When Ari stumbles upon a wounded Cvareh, she sees an opportunity to slaughter an enemy and make a profit off his corpse. But the Dragon sees an opportunity to navigate Loom with the best person to get him where he wants to go.

He offers her the one thing Ari can’t refuse: A wish of her greatest desire, if she brings him to the Alchemists of Loom.

Goodreads / Amazon / Barnes & Noble / Kobo / iBooks

 

Author Bio:

Elise Kova has always had a profound love of fantastical worlds. Somehow, she managed to focus on the real world long enough to graduate with a Master’s in Business Administration before crawling back under her favorite writing blanket to conceptualize her next magic system. She currently lives in St. Petersburg, Florida, and when she is not writing can be found playing video games, watching anime, or talking with readers on social media. She is the USA Today bestselling author of the Air Awakens Series as well as the upcoming Loom Saga (Keymaster, 2017).

Website / Goodreads / Facebook / Twitter

 

GIVEAWAY!

a Rafflecopter giveaway

XBTBanner1

Review: “One Piece: Skypeia 25-27” by Eiichiro Oda

one-piece-skypeia-25-27-by-eiichiro-oda

A review by Hannah.

One Piece was started in 1997 and is continuing today. There are 81 volumes to date, which is why this series of reviews will be broken up into three volume books. From now on there will be spoilers for what happens in the rest of the series. You have been warned…

The crew is on Jaya, where they read a story about Noland the Liar and they learn what it takes to get up into the ocean in the sky. It takes being shot directly into the sky and hoping you make it to the Emperor Clouds before the Knock Up Stream gives out and sends you plummeting to your death. Luffy is all in with this method; Ussopp and Nami not so much. Everyone else just goes with the flow.

Obviously they survive. Luffy, Chopper, and Robin are still hammers and can’t swim in the cloud ocean. The crew is attached by a masked man and saved by Gan Fall and his “pegasus,” Pierre. The crew sneaks onto Angel Island, meets Conis and her father Pagaya. They learn about Dials, eat sky fish, and try out Pagaya’s waver, a one-person boat that doesn’t need wind. Nami rides the waver to a place called Upper Yard. Upper Yard is an island covered in thick jungle. It’s also where the Kami and his priests live.

The Merry Go is forcibly towed with Chopper, Nami, Robin, and Zoro on board to Upper Yard. Turns out the crew are considered criminals and must face the Kami’s judgement. Zoro, Nami, and Robin leave to explore the island and find a way back to the rest of the crew. Chopper stays behind to guard the Merry Go. Luffy, Sanji, and Ussop barrow Conis’s training waver, a slow crow shaped ship, and leave to find their friends. All will have to face the ordeals of Kami and his priests.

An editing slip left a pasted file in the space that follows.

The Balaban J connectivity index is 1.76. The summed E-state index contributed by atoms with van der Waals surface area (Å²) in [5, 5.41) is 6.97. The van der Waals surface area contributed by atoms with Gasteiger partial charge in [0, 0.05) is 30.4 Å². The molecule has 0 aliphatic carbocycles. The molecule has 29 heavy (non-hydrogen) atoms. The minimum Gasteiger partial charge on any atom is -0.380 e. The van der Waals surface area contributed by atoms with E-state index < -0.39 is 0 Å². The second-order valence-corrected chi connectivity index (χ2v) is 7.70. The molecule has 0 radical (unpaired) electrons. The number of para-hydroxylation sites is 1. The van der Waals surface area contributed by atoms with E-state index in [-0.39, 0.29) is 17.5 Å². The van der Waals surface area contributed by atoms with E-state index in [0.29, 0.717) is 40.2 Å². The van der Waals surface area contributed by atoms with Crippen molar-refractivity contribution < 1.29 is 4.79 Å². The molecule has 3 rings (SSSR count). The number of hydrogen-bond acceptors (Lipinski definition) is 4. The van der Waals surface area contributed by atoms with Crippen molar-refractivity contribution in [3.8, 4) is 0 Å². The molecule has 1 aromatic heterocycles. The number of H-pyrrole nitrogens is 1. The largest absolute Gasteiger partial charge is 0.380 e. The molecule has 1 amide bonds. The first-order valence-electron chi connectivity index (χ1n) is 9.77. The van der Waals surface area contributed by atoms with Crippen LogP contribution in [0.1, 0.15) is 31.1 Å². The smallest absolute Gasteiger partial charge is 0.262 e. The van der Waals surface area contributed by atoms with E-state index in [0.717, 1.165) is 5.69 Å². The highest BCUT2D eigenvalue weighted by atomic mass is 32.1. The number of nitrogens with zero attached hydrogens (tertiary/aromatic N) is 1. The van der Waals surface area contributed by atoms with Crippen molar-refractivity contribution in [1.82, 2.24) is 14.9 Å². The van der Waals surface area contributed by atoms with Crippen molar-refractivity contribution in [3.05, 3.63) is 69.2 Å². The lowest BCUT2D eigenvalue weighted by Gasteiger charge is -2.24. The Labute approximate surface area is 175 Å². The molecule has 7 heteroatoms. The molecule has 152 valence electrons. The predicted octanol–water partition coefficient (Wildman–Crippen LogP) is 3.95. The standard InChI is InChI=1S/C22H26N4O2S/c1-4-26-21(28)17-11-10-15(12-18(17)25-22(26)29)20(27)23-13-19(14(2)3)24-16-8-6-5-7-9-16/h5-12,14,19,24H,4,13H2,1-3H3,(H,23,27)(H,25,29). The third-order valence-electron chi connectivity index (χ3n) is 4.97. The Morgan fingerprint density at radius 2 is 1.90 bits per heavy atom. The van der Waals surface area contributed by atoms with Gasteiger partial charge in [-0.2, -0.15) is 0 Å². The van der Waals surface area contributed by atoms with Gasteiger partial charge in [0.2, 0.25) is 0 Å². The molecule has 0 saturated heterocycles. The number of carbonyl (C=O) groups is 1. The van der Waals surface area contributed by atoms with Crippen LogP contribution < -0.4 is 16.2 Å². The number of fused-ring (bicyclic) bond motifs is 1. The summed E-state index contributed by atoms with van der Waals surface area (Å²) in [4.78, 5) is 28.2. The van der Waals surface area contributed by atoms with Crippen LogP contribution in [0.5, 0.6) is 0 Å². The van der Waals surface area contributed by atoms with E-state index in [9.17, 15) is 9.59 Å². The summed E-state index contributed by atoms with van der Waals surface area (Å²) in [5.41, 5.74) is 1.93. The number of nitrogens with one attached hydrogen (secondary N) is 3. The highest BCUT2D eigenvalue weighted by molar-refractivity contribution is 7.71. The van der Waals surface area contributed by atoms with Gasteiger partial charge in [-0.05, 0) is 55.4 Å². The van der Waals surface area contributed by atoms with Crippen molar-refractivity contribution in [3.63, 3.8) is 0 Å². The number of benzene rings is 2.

A lot happens in these volumes. There’s politics, fighting, and a campout party with wolves. We learn new things about characters, like Sanji is originally from the North Sea, and the Robin can only use her powers when she can see where her limbs will be.

I like that all of the cloud islanders have cute little angel wings. They all look so sweet. However, their cuteness hides a terrible secret. The new Kami forcibly took over the country. Now any who disobey the Kami are destroyed horribly.

Kami is Japanese for god. In the case of these volumes, Kami is a title given to the ruler of the island. There are several jokes that revolve around prayer, the fighters actively seeking out the Kami just so they can say they fought a god, and Zoro being a super atheist.

The translation is better than it was in the earlier volumes. Jokes feel more natural and there is more Japanese for times when there is no direct Japanese to English translation. For example using “Kami” instead of “God.” If you can just mentally change “Zolo” into “Zoro” and “gum gum” into “gomu gomu” you will be fine.

I feel like this part of the story is mostly filler. There is no personal reason to enter the conflict for any crew member and there just happens to be a civil war that has been waged for at least 400 years that’s about to come to its climax while the crew is playing tourist. Mostly this story arc is a chance for Robin to integrate herself with the crew and for the crew to finish mourning Vivi.

My rating: 3.5/5 stars.

This page contains affiliate links. Read our full disclosure here.

BOOK TOUR Review: “Cubeball” by Michael Leon

Review -

A review by Domoni.

In a far off future, sports are just as competitive as they are now. Though through technology and synthetic enhancements, competition is much different. Michael is a cubeball champion. The future version of snooker is taken very seriously. After spending time as a world champion and becoming a well known celebrity, Michael has had enough of the life. He takes his wealth and moves to the outpost on Mars. Ten years later, his money dwindling, he has decided to return home to Earth.

This is an interesting sci-fi sports story. The book tends to jump back and forth through time. You get to see how Michael grew up and became a champion cubeball player, while also staying with him in real time as he makes his way through the world.  The author has created an interesting world. It is a believable future that is not hard to imagine. The characters are interesting and plausible.